As noted in the story one of the risks in using pressure is allowing quality shots, which is why it’s unlikely that Michigan State will go to it. But even with Izzo vowing that his team will work on the zone, that doesn’t mean they’ll be playing it as often as Syracuse does.

Man-to-man has been Michigan State’s staple and it will continue to be. But it doesn’t hurt to look for other ways to keep opponents from getting the looks they want, especially if teams have five fewer seconds to find those shots.

Virginia used 3-on-3 to adjust to new shot clock

Malcolm Brogdon
Associated Press
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When the college basketball rules committee made the decision to trim the shot clock down to 30 second from 35, one reason for the switch was the desire to improve offensive production. With offensive numbers at their lowest point in years, proponents of the move see the shot clock change as a necessary move if scoring is to improve.

Whether or not that winds up being the case will be seen throughout the upcoming season, but teams are still having to make adjustments during the preseason.

Virginia, which has played at a snail’s pace (and with great success, mind you) in recent years, made some adjustments to their summer work in anticipation of playing with a 30-second shot clock. One adjustment was more games of 3-on-3 with a 15-second shot clock, which forced all involved to be more decisive in their offensive decision-making.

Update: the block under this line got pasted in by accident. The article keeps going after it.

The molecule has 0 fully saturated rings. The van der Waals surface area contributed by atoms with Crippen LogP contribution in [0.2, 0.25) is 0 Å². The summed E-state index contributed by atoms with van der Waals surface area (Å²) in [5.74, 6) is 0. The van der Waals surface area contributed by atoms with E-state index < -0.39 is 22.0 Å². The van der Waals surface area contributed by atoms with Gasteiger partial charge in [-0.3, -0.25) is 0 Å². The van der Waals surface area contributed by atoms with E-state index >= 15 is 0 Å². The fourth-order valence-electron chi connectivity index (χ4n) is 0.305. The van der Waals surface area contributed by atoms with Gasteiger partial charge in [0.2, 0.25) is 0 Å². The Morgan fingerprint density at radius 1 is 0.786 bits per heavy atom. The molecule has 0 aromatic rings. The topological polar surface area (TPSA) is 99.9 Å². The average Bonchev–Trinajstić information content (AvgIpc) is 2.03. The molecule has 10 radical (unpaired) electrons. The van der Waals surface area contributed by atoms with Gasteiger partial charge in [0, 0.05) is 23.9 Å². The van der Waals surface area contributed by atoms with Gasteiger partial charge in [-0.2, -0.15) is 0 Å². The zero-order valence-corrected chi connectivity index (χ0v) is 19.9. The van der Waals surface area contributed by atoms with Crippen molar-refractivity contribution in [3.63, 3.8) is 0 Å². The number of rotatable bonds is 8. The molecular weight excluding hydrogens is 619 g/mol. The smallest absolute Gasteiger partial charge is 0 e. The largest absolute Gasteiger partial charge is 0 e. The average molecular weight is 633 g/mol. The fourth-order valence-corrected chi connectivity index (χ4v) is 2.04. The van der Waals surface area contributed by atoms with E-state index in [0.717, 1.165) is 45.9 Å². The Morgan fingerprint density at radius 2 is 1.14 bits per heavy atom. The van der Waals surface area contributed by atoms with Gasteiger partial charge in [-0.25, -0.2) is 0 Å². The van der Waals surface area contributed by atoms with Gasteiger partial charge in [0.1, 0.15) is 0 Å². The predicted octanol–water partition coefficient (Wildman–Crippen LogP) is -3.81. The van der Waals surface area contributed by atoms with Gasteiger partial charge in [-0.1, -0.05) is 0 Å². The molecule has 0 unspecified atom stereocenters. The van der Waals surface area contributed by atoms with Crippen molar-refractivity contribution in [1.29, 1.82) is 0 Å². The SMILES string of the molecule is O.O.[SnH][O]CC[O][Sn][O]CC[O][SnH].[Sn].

While the pack-line defense will always be a staple of Tony Bennett’s teams, the feeling in Charlottesville is that they’ve got the offensive firepower needed to both play faster and be more efficient offensively than they were in 2014-15 (29th nationally in adjusted offensive efficiency per Ken Pomeroy). One of the players who will lead the way is senior guard Malcolm Brogdon, who led the team in scoring and was a first team All-ACC selection, and he discussed the team’s outlook with Mike Barber of the Richmond Times-Dispatch.

And even though Anderson’s highlight-reel shot blocking was the thing that frequently fueled fast-breaks for U.Va. last season, Brogdon and [Anthony] Gill said they expect this year’s team to actually push the tempo even more.

“I think we’re going to be a team that gets out and runs more,” Brogdon said. “I think we’ll have three guards on the floor, most of the time, will be able to handle the ball as a point guard and get out in transition. I think we’ll play a lot faster.”

Brogdon and Gill are two of the team’s three returning starters with point guard London Perrantes being the other, and the Cavaliers also return most of their reserves from last year’s rotation. That experience will help them on both ends of the floor as they prepare for a run at a third straight ACC regular season title. And in theory it also allows them to extend themselves a bit more offensively than they did a season ago.